Visa

31 results arranged by date

Blog   |   China

In China, foreign correspondents continue to face harassment, restrictions

Conditions for foreign correspondents in China remain difficult, with journalists reporting cases of harassment, surveillance, and restrictions on where they can work, according to findings by the Foreign Correspondents' Club of China.

Alerts   |   Venezuela

Journalists covering Venezuela tension face violence, obstruction

Venezuelan security forces in riot gear stand in front of the National Assembly in Caracas, October 27, 2016. (Reuters/Marco Bello)

Bogotá, Colombia, October 27, 2016--Journalists trying to cover rising political tensions in Venezuela have been obstructed and have come under attack, including by Venezuelan security forces and immigration officials, according to press freedom groups and news reports.

Statements   |   Venezuela

International journalists denied entry to Venezuela before September 1 protest

New York, August 31, 2016--Authorities in Venezuela denied entry to at least six journalists, including CPJ Andes correspondent John Otis, who were traveling to the country to cover a protest tomorrow demanding a recall referendum on President Nicolás Maduro. Authorities said the journalists did not have the proper documentation to enter the country to work, Otis, who was on assignment for NPR, said.

Alerts   |   China, India

India refuses to renew visas for three Chinese journalists

New York, July 25, 2016--Authorities in India have refused to renew the visas for three journalists from China's state-owned Xinhua news agency. The bureau chief Wu Qiang, who is based in Delhi, and his Mumbai-based colleagues Lu Tang and She Yonggang were ordered to leave the country before their visas expire on July 31, according to reports. No official reason for the decision was given.

Blog   |   Turkey

Turkey Crackdown Chronicle: Week of April 24

A man reads Cumhuriyet newspaper in Istanbul, January 14, 2015. The newspaper said police stopped delivery trucks from leaving the printers on that date to verify that the newspaper had not republished cartoons from the French satirical newspaper Charlie Hebdo. (AP)

Erdoğan says response to "sleaze" of EU's press-freedom criticism beneath his dignity
"Providing an answer to this worthlessness and sleaze would not be very appropriate for the president of Turkey," Turkish President Recep Tayyip Erdoğan told reporters in Croatia yesterday, responding to EU Parliament President Martin Shulz's criticisms of Turkey's crackdown on the press, the daily newspaper Hürriyet reported.

Blog   |   Turkey

Turkey Crackdown Chronicle: Week of April 17

Turkish President Recip Tayyip Erdoğan removes his earpiece after speaking at the Brookings Institution, in Washington, March 31, 2016 (Joshua Roberts/Reuters).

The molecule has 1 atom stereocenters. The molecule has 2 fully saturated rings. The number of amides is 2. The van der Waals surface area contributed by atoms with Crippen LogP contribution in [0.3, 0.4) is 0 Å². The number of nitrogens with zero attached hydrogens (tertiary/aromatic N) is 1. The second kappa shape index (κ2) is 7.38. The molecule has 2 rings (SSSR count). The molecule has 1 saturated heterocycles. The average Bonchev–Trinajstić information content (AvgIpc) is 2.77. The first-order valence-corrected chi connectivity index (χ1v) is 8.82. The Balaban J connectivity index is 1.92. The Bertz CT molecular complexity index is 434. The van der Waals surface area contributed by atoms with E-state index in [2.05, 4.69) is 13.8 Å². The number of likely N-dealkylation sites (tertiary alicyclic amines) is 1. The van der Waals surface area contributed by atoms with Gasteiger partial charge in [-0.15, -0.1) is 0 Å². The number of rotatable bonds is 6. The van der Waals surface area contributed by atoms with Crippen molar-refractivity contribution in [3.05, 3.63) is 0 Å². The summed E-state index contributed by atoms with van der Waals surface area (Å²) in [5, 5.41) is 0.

Trial resumes for journalists facing multiple life sentences
The trial of Can Dündar and Erdem Gül, editor and Ankara bureau chief, respectively, of Cumhuriyet newspaper resumed behind closed doors in Istanbul today. The court today denied prosecutors' request to combine the case with another case targeting alleged supporters of exiled preacher Fethullah Gülen, whom the Turkish government accuses of maintaining a terrorist organization and "parallel state structure" within Turkey, according to press reports and the journalists' lawyers, who posted updates from the trial to the social media website Twitter. The trial is expected to resume on May 6.

Blog   |   China

Foreign press in China face fewer visa delays but obstacles remain, FCCC finds

The results of the Foreign Correspondents' Club of China's annual survey, released at the end of March, are a mixed bag. While problems raised in previous surveys, such as renewing visas, have eased, the responses show challenges remain for the international press.

Blog   |   Turkey

Turkey Crackdown Chronicle: Week of March 13

Prosecutors preparing charges against media owner, pro-government newspaper says
Turkish prosecutors are preparing a case against media owner Aydın Doğan and his daughter, Hanzade Doğan Boyner, claiming they ran a fuel-smuggling ring, the pro-government daily newspaper Akşam said in a front-page story yesterday. Akşam said prosecutors were seeking a 23-year sentence against the businessman, whose company, Doğan Holding, owns the leading daily newspaper Hurriyet and the television channels CNN Turk and Kanal D.

Blog   |   Thailand

Thailand aims to hollow out foreign press with new visa restrictions

Thailand's Foreign Minister Don Pramudwinai at a press conference in Bangkok in 2015. He says the new media guidelines will curb 'misleading' coverage. (Reuters/Chaiwat Subprasom)

Senior Southeast Asia representative Shawn Crispin this week presented CPJ's concerns about new media visa restrictions for foreign reporters based in Thailand to a group of Bangkok-based ambassadors. The controversial measures, announced last month by the Ministry of Foreign Affairs, are scheduled to come into force on March 21. The text of Crispin's speech follows:

March 10, 2016 10:43 AM ET

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Alerts   |   Thailand

Thailand tightens visa requirements for foreign reporters

Bangkok, February 19, 2016 - The Committee to Protect Journalists is gravely concerned about new visa restrictions imposed on foreign reporters in Thailand that if fully implemented could restrict coverage of the country. The new guidelines, outlined in a Ministry of Foreign Affairs press statement released on Thursday, come amid reports that foreign journalists have recently been denied media visas and press card credentials for unclear reasons.

February 19, 2016 11:09 AM ET

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